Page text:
There is no mistaking the fact that the manufacture of household cleaning products is big business. There are hundreds of brands vying to grab your attention with bright packaging and ever more impressive claims as to how white they get your whites, how bright your coloureds will stay, how fresh your rooms will smell, how easily grease will slide off dishes and ovens, or how greater percentage of germs they will kill, dead. We are inundated with pseudo-scientific adverts – showing massively magnified images of germs, bugs, grime and bacteria – all of which warn of the dangers we face lurking invisible to the eye on every surface that isn’t thoroughly disinfected using these products on a regular basis. We end up with cupboards stocked full with an array of sprays, wipes, bleaches, air fresheners, and more. There is a different product available to deal with every type of dirt, dust and grime we could care to imagine. With this arsenal of germ-busting power at our disposal, we can all rest assured that we are safe from disease and ill-health in our own spotlessly clean homes, right? Wrong.
The sad truth is that the cleaning supply market is largely unregulated in terms of testing and labelling products. Of course, the products are tested to ensure they produce the advertised effect; however, they are rarely tested with regard to any adverse effects they could have on human health. Many products contain chemicals known to be hazardous if ingested, brought into contact with skin, or even simply breathed in. The dosage of these chemicals added to cleaning products is barely controlled, and manufacturers are not always obligated to list what chemicals a product contains on the packaging. In the corporate world, profit rules. Many large companies pay little heed to the hazards that these chemicals can represent to consumers’ health, so long as the products keep selling. Their focus is on getting visible results in terms of cleaning, and this alone. As such, there are products available on the market that contain chemicals known to cause, burning and itching, respiratory problems, poisoning if ingested, and even serious long-term illness such as cancer or neurological conditions.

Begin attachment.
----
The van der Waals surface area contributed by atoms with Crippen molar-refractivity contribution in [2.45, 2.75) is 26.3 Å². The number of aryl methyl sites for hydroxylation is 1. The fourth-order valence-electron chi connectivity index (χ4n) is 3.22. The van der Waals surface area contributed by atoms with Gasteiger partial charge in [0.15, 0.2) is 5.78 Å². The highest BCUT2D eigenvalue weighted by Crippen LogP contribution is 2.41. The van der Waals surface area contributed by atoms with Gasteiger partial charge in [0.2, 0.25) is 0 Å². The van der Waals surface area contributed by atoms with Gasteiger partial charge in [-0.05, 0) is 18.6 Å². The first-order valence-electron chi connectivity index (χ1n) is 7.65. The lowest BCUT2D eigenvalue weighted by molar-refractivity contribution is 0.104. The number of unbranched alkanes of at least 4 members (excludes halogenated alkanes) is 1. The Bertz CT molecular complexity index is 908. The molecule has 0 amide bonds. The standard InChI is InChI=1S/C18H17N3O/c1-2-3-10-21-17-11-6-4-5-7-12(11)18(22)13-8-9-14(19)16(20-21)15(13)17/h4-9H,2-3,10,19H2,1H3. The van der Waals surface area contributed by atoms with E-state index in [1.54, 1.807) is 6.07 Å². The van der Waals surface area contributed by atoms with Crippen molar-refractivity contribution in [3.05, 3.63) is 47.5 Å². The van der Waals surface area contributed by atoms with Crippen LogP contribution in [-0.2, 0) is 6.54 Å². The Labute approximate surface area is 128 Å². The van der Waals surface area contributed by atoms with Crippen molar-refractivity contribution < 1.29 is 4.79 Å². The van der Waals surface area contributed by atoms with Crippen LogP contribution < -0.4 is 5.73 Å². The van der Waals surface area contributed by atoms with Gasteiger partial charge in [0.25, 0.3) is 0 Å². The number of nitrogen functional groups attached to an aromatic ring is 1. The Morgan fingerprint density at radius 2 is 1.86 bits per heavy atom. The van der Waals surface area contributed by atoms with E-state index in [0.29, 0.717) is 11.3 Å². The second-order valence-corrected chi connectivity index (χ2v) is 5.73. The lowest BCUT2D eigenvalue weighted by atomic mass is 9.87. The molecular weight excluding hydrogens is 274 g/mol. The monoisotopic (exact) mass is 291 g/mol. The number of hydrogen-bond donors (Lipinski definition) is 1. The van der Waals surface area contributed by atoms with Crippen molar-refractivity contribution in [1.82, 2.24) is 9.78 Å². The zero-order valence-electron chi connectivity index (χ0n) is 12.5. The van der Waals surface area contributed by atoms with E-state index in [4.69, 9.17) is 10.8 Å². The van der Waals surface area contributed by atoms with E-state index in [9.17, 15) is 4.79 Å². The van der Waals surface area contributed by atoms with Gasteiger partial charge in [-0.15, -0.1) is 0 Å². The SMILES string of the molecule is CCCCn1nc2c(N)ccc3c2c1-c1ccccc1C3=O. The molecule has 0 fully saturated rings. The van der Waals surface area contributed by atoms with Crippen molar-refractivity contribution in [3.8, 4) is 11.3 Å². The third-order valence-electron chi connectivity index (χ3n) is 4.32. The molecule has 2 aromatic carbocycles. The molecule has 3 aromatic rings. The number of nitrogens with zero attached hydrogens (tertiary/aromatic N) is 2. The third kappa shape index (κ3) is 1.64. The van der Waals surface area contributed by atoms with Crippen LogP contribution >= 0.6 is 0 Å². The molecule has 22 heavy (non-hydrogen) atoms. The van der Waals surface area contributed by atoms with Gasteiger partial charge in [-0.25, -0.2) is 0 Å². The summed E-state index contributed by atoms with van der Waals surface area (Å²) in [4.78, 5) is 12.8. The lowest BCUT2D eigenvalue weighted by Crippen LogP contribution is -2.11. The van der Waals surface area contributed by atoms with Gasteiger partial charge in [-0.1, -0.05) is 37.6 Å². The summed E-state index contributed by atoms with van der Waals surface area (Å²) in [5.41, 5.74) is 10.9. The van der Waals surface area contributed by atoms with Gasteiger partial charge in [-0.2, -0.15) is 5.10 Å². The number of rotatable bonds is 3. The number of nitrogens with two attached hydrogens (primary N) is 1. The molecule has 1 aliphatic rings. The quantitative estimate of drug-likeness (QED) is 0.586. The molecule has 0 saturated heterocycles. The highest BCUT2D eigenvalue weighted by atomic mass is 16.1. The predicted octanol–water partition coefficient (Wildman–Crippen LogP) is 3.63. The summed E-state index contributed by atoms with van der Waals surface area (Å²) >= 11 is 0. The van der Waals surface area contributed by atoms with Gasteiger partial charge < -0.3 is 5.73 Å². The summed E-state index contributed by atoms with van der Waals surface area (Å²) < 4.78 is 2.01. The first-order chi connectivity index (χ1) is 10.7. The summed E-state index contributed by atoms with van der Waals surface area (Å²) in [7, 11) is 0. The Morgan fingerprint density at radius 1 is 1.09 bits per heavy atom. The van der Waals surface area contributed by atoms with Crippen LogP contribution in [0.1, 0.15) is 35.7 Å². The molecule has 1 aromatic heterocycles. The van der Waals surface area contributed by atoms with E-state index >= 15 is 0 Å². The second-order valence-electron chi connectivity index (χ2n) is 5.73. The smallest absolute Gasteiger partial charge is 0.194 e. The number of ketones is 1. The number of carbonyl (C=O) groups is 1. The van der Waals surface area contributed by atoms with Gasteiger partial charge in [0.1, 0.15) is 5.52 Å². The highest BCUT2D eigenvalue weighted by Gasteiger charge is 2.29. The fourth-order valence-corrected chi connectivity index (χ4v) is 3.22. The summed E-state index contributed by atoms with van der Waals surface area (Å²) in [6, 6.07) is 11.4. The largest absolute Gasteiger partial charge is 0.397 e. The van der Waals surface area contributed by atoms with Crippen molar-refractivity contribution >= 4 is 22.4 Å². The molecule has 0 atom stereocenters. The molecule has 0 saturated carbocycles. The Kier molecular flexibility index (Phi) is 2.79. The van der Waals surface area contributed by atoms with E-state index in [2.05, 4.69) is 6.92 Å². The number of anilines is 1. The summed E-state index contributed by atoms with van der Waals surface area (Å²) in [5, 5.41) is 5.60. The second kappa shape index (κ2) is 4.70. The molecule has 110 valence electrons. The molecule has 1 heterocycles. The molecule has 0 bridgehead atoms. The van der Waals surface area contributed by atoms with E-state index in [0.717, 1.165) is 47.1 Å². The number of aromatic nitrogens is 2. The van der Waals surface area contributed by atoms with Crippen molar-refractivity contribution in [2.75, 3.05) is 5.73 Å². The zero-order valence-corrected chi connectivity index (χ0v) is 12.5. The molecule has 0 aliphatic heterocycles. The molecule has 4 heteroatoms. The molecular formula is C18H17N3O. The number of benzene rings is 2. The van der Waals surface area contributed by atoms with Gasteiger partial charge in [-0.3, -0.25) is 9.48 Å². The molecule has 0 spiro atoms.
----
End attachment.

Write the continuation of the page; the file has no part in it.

Below is a list of the most common hazardous substances found in chemical cleaners and the known effects they can have on health.
- Chlorinated Phenols and Phenols affect the respiratory and circulatory systems. They are most commonly found in toilet cleaning products.
- Diethylene glycol can supress the nervous system and is often added to glass or window cleaning products.
- Formaldehyde is a respiratory irritant, as well as being a suspected carcinogen. This chemical is most commonly found in spray and wick deoderising air fresheners.
- Petroleum solvents have been found to damage mucus membranes and are commonly added to floor cleaning products.
- Perchloroethylene can cause liver and kidney damage, but is often used as a spot remover.
- Butyl cellosolve also has damaging effects on the liver and kidneys, as well as on bone marrow and the nervous system. This chemical is regularly contained in all-purpose cleaners and glass cleaning products.
This list represents only a small sample of hundreds of dangerous chemicals that can be found in household cleaning products, though they are some of the most common. If you see any of these ingredients listed on a label, do not buy the product. There are many natural or green alternatives currently being offered – and you can even make your own (more on this in an upcoming post). The threat that these household cleaners pose to health is simply too greater risk to take in order to achieve gleaming floors or whiter whites. Don’t be taken in by the manufacturers’ claims that you need their products to kill dangerous germs; the truth is: most of the bacteria and germs that they kill are far less hazardous to our health than the products themselves. If you do insist on using chemical cleaning products in the future, make sure that you do so in a very well-ventilated area and carefully follow the safety instructions.